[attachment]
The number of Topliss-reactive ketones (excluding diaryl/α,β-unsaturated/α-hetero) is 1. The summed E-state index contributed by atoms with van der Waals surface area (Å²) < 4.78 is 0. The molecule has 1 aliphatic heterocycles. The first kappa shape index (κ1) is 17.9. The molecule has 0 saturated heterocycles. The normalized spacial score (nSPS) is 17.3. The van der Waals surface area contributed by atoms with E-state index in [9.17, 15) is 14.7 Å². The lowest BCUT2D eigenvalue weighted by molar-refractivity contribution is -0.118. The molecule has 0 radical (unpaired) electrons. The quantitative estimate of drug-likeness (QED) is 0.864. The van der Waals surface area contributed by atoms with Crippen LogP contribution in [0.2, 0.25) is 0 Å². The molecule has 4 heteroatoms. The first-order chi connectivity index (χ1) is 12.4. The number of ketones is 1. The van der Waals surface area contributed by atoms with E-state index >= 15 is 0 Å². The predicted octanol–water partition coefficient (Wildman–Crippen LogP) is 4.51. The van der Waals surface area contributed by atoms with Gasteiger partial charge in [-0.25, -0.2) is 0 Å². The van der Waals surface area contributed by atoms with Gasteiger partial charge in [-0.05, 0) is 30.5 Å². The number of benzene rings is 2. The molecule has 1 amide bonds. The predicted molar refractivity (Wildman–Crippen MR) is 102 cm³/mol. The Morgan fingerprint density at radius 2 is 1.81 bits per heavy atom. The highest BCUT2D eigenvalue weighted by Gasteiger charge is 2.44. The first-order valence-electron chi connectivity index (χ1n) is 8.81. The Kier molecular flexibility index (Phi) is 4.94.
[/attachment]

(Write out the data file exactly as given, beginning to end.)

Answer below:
The number of Topliss-reactive ketones (excluding diaryl/α,β-unsaturated/α-hetero) is 1. The summed E-state index contributed by atoms with van der Waals surface area (Å²) < 4.78 is 0. The molecule has 1 aliphatic heterocycles. The first kappa shape index (κ1) is 17.9. The molecule has 0 saturated heterocycles. The normalized spacial score (nSPS) is 17.3. The van der Waals surface area contributed by atoms with E-state index in [9.17, 15) is 14.7 Å². The lowest BCUT2D eigenvalue weighted by molar-refractivity contribution is -0.118. The molecule has 0 radical (unpaired) electrons. The quantitative estimate of drug-likeness (QED) is 0.864. The van der Waals surface area contributed by atoms with Crippen LogP contribution in [0.2, 0.25) is 0 Å². The molecule has 4 heteroatoms. The first-order chi connectivity index (χ1) is 12.4. The number of ketones is 1. The van der Waals surface area contributed by atoms with E-state index >= 15 is 0 Å². The predicted octanol–water partition coefficient (Wildman–Crippen LogP) is 4.51. The van der Waals surface area contributed by atoms with Gasteiger partial charge in [-0.25, -0.2) is 0 Å². The van der Waals surface area contributed by atoms with Gasteiger partial charge in [-0.05, 0) is 30.5 Å². The number of benzene rings is 2. The molecule has 1 amide bonds. The predicted molar refractivity (Wildman–Crippen MR) is 102 cm³/mol. The Morgan fingerprint density at radius 2 is 1.81 bits per heavy atom. The highest BCUT2D eigenvalue weighted by Gasteiger charge is 2.44. The first-order valence-electron chi connectivity index (χ1n) is 8.81. The Kier molecular flexibility index (Phi) is 4.94.